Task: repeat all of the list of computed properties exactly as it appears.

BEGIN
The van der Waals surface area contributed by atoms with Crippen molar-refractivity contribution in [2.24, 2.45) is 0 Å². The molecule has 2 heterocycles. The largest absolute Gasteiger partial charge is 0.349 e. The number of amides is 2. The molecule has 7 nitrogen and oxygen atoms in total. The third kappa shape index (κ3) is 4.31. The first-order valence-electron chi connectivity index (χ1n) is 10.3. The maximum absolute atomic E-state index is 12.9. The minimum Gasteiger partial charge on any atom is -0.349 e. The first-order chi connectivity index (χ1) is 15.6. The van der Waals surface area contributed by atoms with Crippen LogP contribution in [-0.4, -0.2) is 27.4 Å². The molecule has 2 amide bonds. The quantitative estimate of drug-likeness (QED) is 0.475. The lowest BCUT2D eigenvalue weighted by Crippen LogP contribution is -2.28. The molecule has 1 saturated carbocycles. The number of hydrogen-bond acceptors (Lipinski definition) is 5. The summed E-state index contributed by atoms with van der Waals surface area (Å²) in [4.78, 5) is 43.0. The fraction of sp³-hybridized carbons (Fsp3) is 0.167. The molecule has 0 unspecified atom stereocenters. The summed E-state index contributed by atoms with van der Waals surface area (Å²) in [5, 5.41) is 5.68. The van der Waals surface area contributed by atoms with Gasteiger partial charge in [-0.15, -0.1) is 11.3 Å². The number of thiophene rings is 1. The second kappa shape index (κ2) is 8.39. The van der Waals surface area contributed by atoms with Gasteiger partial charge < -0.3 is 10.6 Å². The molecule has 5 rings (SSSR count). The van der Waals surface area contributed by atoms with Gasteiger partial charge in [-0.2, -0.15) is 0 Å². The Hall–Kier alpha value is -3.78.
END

The van der Waals surface area contributed by atoms with Crippen molar-refractivity contribution in [2.24, 2.45) is 0 Å². The molecule has 2 heterocycles. The largest absolute Gasteiger partial charge is 0.349 e. The number of amides is 2. The molecule has 7 nitrogen and oxygen atoms in total. The third kappa shape index (κ3) is 4.31. The first-order valence-electron chi connectivity index (χ1n) is 10.3. The maximum absolute atomic E-state index is 12.9. The minimum Gasteiger partial charge on any atom is -0.349 e. The first-order chi connectivity index (χ1) is 15.6. The van der Waals surface area contributed by atoms with Crippen LogP contribution in [-0.4, -0.2) is 27.4 Å². The molecule has 2 amide bonds. The quantitative estimate of drug-likeness (QED) is 0.475. The lowest BCUT2D eigenvalue weighted by Crippen LogP contribution is -2.28. The molecule has 1 saturated carbocycles. The number of hydrogen-bond acceptors (Lipinski definition) is 5. The summed E-state index contributed by atoms with van der Waals surface area (Å²) in [4.78, 5) is 43.0. The fraction of sp³-hybridized carbons (Fsp3) is 0.167. The molecule has 0 unspecified atom stereocenters. The summed E-state index contributed by atoms with van der Waals surface area (Å²) in [5, 5.41) is 5.68. The van der Waals surface area contributed by atoms with Gasteiger partial charge in [-0.15, -0.1) is 11.3 Å². The number of thiophene rings is 1. The second kappa shape index (κ2) is 8.39. The van der Waals surface area contributed by atoms with Gasteiger partial charge < -0.3 is 10.6 Å². The molecule has 5 rings (SSSR count). The van der Waals surface area contributed by atoms with Gasteiger partial charge in [-0.2, -0.15) is 0 Å². The Hall–Kier alpha value is -3.78.